[LINKLETTER, PE] – After a former Liberal MP called P.E.I.'s public accounts committee "hypocritical" for not allowing senior government bureaucrats to appear before it, the deputy minister of Education may have changed some minds Thursday.
Last week, Shawn Murphy made nine recommendations on how the committee should change, stressing in particular that deputy ministers should appear to answer for audited departments.
At Thursday's committee meeting at the Linkletter Community Centre, Education Minister Alan McIsaac brought along his deputy, Dr. Sandy MacDonald, to discuss the auditor general's report on special education.
Over the past two decades, only ministers have been allowed to appear before the committee, but it was left to McIsaac's discretion to invite MacDonald to this week's meeting.
"I checked with (MacDonald) to see if he was open for today; it turned out Thursday we were in here anyway. We had a couple of events going on in Summerside, so it worked out perfectly," said McIsaac, adding he wouldn't hesitate to bring McDonald back again on issues within the AG's report.
Opposition Leader Olive Crane has been asking the public accounts committee for some time to allow deputy ministers to appear but has had her requests repeatedly denied.
Last week, the committee passed Crane's motion to ask the rules and privileges committee to dictate that deputies and agency heads should always appear with the AG if their department has been audited. Tyne Valley-Linkletter Liberal MLA Paula Biggar, however, amended that motion to remove wording indicating the public accounts committee was in favour of the idea.
The committee was scheduled to discuss Murphy's recommendations again on Thursday, but Biggar moved to hold those talks in-camera, meaning the discussions will not be made public.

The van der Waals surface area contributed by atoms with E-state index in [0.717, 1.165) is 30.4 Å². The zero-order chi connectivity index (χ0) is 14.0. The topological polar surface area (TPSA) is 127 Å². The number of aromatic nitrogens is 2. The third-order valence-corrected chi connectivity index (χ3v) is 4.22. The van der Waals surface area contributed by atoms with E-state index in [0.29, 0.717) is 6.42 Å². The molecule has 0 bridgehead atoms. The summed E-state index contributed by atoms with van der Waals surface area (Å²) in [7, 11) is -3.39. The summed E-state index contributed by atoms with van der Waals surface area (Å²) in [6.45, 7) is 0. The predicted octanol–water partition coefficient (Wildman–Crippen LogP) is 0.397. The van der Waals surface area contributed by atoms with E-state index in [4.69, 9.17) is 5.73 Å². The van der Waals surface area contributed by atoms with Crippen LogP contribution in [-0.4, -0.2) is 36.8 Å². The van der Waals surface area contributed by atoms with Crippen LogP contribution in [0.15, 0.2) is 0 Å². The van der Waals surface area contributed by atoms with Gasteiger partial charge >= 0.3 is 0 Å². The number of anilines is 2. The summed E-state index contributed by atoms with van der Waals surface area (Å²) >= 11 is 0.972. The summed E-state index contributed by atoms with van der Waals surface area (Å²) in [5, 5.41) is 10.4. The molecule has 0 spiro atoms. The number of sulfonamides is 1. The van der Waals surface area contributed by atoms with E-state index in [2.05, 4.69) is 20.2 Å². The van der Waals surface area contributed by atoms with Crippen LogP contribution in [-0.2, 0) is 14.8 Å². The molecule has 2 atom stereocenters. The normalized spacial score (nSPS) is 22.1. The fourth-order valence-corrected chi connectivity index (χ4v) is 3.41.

The in-camera meeting will take place in Charlottetown next Tuesday morning.
"With committees sometimes having in-camera (sessions), you have more chance to have a frank discussion and come to a consensus that maybe wouldn't come if it was held in public," said Biggar. "I think (the public) will find out by the way the committee progresses in how they conduct their meetings."
For her part, Crane was pleased to see MacDonald appear this week, saying he was able to provide information on special education that the committee may not have heard from McIsaac alone. She added that many of the Liberal members of the panel appeared to be more engaged with the discussion.
"What appears to have changed, in this case, was public accounts had invited the minister and allowed him to choose," she said. "Because Dr. MacDonald is an expert, which most deputy ministers are, (McIsaac) felt comfortable in bringing him. The bottom line is, it should be automatic."
Biggar also found the session to be productive and hinted that it may be time for changes to the committee's policy.
"It's a new committee this term, we have a new chair, so things can certainly make some progress."